Some see the world in black and white. Others see varying shades of gray. But, Mississippi taught the world to see … and hear … the Blues. Charlie Patton, Robert Johnson, W.C. Handy, John Lee Hooker, Bo Diddly, Muddy Waters, Howlin’ Wolf, Little Milton, B.B. King … they all travelled the most revered blues highway in the world – Mississippi’s Highway 61. Mississippi. Birthplace of the Blues.

  The Unmatched Courage of a Soldier. The Ultimate Sacrifice of a Town. The Unparalleled Vision of a Workforce. Mississippi. A Legendary Force for Freedom.
One Mississippian – Lawrence "Rabbit" Kennedy – who served in the U.S. Army during Vietnam, remains one of the most decorated U.S. soldiers in history. One small town in Mississippi – D'Lo – sent proportionally more men to serve in World War II than any other town in the country … which was literally every eligible man in town. And for over 60 years, one Mississippi workforce – Northrop Grumman Ship Systems – has helped bring freedom to those who seek her elusive grasp the world over. One man. One town. One workforce. One state. Mississippi – dedicated to freedom. You better believe it.
  Freedom Unsinkable.
They tried to blow a hole in our freedom. Instead, they helped make our freedom whole. On October 12, 2000, the USS Cole suffered a devastating blow – a strike literally against our freedom. And it was perpetrated by the same terrorists who masterminded and executed the attacks on New York and Washington, D.C., on September 11, 2001. Through both incidents, we proved that our freedom is unsinkable. The men and women on board the USS Cole that fateful day epitomize that freedom. Some became heroes that summoned all the strength and wisdom necessary to wrest the USS Cole from the depths of the sea. Other heroes on board did not survive that day … and paid the ultimate price for our freedom. We salute them all. As we salute the men and women of Northrop Grumman Ship Systems who first built the USS Cole – and did so with such skill as to create a ship that could survive a catastrophic blast to her hull. And we salute those who so meticulously repaired her to make it possible for her to be set back asea … and prove that our freedom is truly unsinkable. Finally, we salute the men and women who now man the USS Cole as she sails to fulfill her duty to the United States of America and to freedom itself. God bless them, every one. And God bless America.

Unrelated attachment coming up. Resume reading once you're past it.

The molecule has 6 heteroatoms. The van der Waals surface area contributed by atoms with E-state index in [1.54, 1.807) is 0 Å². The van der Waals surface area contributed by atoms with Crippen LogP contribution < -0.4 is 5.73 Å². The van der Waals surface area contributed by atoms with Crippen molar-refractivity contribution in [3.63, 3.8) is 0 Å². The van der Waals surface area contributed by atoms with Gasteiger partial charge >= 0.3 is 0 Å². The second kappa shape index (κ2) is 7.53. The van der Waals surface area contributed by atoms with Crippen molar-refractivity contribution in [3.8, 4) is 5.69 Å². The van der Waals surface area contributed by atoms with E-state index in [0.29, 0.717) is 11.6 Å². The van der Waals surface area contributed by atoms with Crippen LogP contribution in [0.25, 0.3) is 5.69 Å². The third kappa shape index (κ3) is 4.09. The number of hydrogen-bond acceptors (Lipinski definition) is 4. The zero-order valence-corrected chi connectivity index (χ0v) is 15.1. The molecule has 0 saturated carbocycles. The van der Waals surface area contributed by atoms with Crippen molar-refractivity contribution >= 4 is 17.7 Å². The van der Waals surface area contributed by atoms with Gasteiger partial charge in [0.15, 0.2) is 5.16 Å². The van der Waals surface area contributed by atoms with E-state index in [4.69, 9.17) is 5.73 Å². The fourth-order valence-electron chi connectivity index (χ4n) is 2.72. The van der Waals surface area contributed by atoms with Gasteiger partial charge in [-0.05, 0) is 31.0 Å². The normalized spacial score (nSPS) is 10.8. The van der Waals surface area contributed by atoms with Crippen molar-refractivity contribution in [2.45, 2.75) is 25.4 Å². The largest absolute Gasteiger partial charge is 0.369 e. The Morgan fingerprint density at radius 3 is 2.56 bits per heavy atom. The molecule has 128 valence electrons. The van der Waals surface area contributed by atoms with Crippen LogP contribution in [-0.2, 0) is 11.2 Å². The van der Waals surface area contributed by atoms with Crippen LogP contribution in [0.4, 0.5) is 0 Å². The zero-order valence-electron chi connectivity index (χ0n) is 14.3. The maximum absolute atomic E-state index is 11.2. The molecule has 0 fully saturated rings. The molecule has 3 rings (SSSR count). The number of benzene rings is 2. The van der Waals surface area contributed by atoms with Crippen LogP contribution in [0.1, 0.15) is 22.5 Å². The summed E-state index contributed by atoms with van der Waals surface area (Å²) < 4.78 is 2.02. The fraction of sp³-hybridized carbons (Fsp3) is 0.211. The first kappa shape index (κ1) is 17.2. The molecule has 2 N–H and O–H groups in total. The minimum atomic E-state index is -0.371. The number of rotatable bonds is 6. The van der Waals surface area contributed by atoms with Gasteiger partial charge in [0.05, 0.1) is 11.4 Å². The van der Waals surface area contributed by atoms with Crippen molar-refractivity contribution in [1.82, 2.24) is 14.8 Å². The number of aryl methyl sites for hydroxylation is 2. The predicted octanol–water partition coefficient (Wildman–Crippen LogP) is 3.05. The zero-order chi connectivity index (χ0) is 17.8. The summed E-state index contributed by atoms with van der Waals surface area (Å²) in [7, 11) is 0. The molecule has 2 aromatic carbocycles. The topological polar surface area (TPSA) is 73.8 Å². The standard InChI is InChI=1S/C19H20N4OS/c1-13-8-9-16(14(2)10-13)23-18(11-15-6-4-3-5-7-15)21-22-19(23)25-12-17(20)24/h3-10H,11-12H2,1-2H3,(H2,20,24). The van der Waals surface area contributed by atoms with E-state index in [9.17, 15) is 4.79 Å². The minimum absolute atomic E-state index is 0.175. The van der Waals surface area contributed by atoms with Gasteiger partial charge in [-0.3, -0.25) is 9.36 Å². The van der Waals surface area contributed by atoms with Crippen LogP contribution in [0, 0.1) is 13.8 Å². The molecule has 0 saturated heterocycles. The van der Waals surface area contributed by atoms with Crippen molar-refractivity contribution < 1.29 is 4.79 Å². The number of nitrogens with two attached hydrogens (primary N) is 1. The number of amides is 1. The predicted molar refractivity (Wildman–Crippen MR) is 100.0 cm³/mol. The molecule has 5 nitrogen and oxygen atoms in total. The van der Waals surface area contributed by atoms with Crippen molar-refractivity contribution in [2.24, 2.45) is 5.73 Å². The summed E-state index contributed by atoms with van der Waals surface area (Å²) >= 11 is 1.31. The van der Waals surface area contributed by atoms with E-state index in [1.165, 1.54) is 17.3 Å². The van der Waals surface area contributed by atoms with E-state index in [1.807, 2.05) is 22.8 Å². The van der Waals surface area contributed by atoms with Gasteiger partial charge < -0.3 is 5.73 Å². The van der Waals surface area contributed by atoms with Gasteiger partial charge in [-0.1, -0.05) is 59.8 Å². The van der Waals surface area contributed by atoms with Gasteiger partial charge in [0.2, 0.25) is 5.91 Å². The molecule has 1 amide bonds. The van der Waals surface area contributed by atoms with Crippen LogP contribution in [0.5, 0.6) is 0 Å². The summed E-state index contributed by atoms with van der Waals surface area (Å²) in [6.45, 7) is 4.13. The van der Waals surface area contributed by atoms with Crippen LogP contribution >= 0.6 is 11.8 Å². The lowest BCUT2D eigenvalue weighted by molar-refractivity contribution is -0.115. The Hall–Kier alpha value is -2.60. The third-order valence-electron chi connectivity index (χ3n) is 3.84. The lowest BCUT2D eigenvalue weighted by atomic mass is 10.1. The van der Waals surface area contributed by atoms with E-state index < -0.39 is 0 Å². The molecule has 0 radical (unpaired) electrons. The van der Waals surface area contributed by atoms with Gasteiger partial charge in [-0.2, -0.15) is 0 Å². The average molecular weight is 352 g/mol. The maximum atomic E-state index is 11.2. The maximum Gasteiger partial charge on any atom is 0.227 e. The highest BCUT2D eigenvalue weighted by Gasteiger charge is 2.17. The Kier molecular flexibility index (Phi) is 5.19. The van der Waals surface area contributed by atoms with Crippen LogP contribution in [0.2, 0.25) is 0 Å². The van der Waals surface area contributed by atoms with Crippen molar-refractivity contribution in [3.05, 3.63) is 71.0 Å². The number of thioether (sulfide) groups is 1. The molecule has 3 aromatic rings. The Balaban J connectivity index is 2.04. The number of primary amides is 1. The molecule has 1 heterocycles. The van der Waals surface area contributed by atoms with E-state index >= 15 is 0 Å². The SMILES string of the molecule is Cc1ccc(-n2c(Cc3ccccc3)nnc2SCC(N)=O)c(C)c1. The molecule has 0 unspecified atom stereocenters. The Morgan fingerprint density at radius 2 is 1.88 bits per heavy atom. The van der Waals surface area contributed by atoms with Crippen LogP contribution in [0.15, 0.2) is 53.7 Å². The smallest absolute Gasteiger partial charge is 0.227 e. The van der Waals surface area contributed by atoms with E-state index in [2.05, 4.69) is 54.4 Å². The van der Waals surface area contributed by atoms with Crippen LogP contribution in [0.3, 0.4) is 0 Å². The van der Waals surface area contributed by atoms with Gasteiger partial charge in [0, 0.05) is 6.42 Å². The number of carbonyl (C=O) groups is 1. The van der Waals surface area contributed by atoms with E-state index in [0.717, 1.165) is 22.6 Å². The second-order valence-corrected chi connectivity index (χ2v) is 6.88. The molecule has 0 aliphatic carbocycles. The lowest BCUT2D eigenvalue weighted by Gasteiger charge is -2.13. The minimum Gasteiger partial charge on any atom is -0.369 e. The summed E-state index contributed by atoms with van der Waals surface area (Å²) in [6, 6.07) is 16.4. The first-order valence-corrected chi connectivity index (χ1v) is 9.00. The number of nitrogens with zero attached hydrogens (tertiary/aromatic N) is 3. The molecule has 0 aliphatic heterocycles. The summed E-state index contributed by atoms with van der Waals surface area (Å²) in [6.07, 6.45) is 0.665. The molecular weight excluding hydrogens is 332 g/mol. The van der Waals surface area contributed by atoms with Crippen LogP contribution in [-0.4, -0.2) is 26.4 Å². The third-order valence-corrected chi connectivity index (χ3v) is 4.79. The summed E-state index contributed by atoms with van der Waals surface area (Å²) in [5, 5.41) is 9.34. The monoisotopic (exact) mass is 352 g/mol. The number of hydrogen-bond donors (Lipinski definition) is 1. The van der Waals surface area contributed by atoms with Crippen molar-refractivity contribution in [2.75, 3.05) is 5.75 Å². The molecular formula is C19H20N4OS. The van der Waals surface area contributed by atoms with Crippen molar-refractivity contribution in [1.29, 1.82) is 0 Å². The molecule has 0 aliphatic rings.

Moscow, Russia. Varna, Bulgaria. Helsinki, Finland. Jackson, Mississippi, USA
Mississippi? You Better Believe It!
One of the world’s most prestigious dance events, the USA International Ballet Competition is a two-week “Olympic-style” competition where young dancers vie for gold, silver and bronze medals, as well as cash awards and scholarships. And, every four years, where is the USA Competition held? Not New York. Not even California. Since 1979, the only place in the U.S. to see the International Ballet Competition has been in Mississippi. Mississippi? World-class? We think we’ve made our point. Or, make that “pointe.”
  Houston? No. Kennedy Space Center? No. Mississippi? You Better Believe It!
NASA’s Center of Excellence for rocket propulsion testing isn’t in Houston, or even Florida. It’s Stennis Space Center in South Mississippi. As NASA’s primary center for testing and flight certifying rocket propulsion systems, Stennis tests all Space Shuttle Main Engines. It is also the lead center for NASA’s Mission to Planet Earth Enterprise – where U.S. companies are assisted in environmental consulting, land use planning and natural resource management. Stennis employs about 4500 people – 1600 of whom work in the fields of science and engineering. So when you hear people say it doesn’t take rocket science to know Mississippi, they’re wrong.
  Where Is The World’s Largest Auto Plant That Was Built From Scratch? Japan? No. Germany? No. Detroit? No. Mississippi? You Better Believe It!
A once-barren, 1400-acre field now bears a plant that the world would envy … in central Mississippi. Yes, Mississippi. A state known for its agriculture now cultivates plants of a different sort. The automotive sort. In May of 2003, Nissan started production at the company’s $1.4 billion assembly plant in Canton. The 3.5 million square-foot facility has the capacity to produce 400,000 vehicles a year. Nearly a half-million automobiles a year. Right here in Mississippi. Mississippi … now a powerful engine in the automotive industry.
  In Mississippi, We Always Have Our Hand Out. But It’s Usually To Give, Not Receive.
And the last shall be first. We always hear about Mississippi being last. Last in this, last in that. Well, at last, Mississippi is first. And what a first place to hold … in generosity. For eight years in a row, our generosity has won out over every other state in the nation. Per capita, we give more in relation to income than any other state. Any other state. Mississippi. Yes, our hands are out. And our hearts are open.